India’s COVID-19 economic gloom turned into despair this week, on news that its per capita GDP for this year might be lower than that of Bangladesh.
“Any emerging economy doing well is good news,” Kaushik Basu, a former World Bank chief economist, said on Twitter after the IMF updated its World Economic Outlook. “But it’s shocking that India, which had a lead of 25% five years ago, is now trailing.”
Ever since it began opening up the economy in the 1990s, India’s dream has been to emulate China’s rapid expansion. After three decades of persevering with that campaign, slipping behind Bangladesh hurts its global image.
The West wants a meaningful counterweight to China, but that partnership would be predicated on India not getting stuck in a lower-middle-income trap.
The relative underperformance might also dent self-confidence. If a country with large-power ambitions is beaten in its own backyard — by a smaller nation it helped liberate in 1971 by going to war with Pakistan — its influence in South Asia and the Indian Ocean could wane.
Where have things gone wrong? The COVID-19 pandemic is definitely to blame. Bangladesh’s new infections peaked in mid-June, while India’s daily case numbers are starting to taper only now, after hitting a record high for any country.
With 165 million people, Bangladesh has recorded fewer than 5,600 COVID-19 deaths. While India has eight times the population, it has 20 times the fatalities.
What is worse, the severe economic lockdown India imposed to stop the spread of the disease is set to wipe out 10.3 percent of real output, the IMF said.
Fiscal squeamishness, an undercapitalized financial system and a multiyear investment funk would all delay India’s post-pandemic demand recovery.
Worse, even without the pandemic, India might have eventually lost the race to Bangladesh. The reason is nested in a new paper by economist Shoumitro Chatterjee of Pennsylvania State University and Arvind Subramanian, formerly India’s chief economic adviser, titled “India’s Export-Led Growth: Exemplar and Exception.”
Consider first the exceptionalism of India’s growth. Bangladesh is doing well because it is following the path of previous Asian tigers. Its slice of low-skilled goods exports is in line with its share of poor-country working-age population.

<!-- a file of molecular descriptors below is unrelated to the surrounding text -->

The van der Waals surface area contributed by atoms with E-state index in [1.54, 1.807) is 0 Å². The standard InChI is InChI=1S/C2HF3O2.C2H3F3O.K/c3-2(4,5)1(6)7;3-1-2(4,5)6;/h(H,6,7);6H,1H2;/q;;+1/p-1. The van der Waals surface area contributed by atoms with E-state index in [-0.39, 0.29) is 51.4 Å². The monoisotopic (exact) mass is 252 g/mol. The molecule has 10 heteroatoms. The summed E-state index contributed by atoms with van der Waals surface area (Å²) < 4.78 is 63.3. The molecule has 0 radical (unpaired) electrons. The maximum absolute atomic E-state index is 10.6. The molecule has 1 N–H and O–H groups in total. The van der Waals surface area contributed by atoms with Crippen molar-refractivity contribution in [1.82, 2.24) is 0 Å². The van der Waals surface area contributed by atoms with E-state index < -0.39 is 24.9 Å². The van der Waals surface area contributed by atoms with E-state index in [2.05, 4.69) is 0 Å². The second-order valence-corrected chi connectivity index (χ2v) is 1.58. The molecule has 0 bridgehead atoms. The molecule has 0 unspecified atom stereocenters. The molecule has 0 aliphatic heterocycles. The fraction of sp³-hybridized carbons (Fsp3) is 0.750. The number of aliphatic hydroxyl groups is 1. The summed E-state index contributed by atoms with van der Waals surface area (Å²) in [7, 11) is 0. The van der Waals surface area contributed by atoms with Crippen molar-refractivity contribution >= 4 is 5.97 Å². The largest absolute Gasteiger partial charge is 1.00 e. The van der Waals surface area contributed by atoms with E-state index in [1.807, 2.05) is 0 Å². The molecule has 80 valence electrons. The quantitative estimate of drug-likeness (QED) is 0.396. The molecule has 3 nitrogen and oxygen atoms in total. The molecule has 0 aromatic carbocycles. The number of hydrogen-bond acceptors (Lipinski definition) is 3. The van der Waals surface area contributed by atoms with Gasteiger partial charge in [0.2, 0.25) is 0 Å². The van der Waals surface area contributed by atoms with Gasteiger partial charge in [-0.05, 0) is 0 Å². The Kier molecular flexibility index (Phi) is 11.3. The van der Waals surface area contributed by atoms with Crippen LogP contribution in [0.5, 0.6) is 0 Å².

However, basically, it is taking a leaf out of China’s playbook. China held on to high GDP growth for decades by carving out for itself a far bigger dominance of low-skilled goods manufacturing than warranted by the size of its labor pool.
However, India has gone the other way, choosing not to produce the things that could have absorbed its working-age population of 1 billion into factory jobs.
“India’s missing production in the key low-skill textiles and clothing sector amounts to US$140 billion, which is about 5 percent of India’s GDP,” the authors said.
If half of India’s computer software exports last year ceased to exist, there would be a furor.
However, that US$60 billion loss would have been the same as the foregone exports annually from low-skill production. It is real, and yet nobody wants to talk about it. Policymakers do not want to acknowledge that the shoes and apparel factories that were never born — or were forced to close down — could also have earned dollars and created mass employment.
Bangladesh has two out of five women of working age in the labor force, double India’s 21 percent participation rate.
A bigger danger is that instead of taking corrective action, politicians might double down on past mistakes and seek salvation in economic self-reliance.
It is in dispelling this pessimism that the Chatterjee-Subramanian study comes in handy again: Contrary to popular belief, India has been an exemplar of export-led growth, doing better than all countries except China and Vietnam. The glass is more than half full.
Trade has worked for the country. It is the composition that is wrong, because of an unusual “comparative advantage-defying specialization,” the researchers say.
India exports a lot of high-skilled manufacturing goods and services, such as computer software.
However, as the world’s factory, China is now ceding room to others at the lower end of the spectrum.
That is where India’s opportunity — and the competitive advantage of its cheap and not particularly healthy or well-educated labor — really lies.
Given the urgent challenge of creating at least 8 million jobs year after year, it is also the country’s biggest post-pandemic headache.
Andy Mukherjee is a Bloomberg Opinion columnist covering industrial companies and financial services. He was previously a columnist for Reuters Breakingviews. He has also worked for the Straits Times, ET Now and Bloomberg News.
This column does not necessarily reflect the opinion of the editorial board or Bloomberg LP and its owners.
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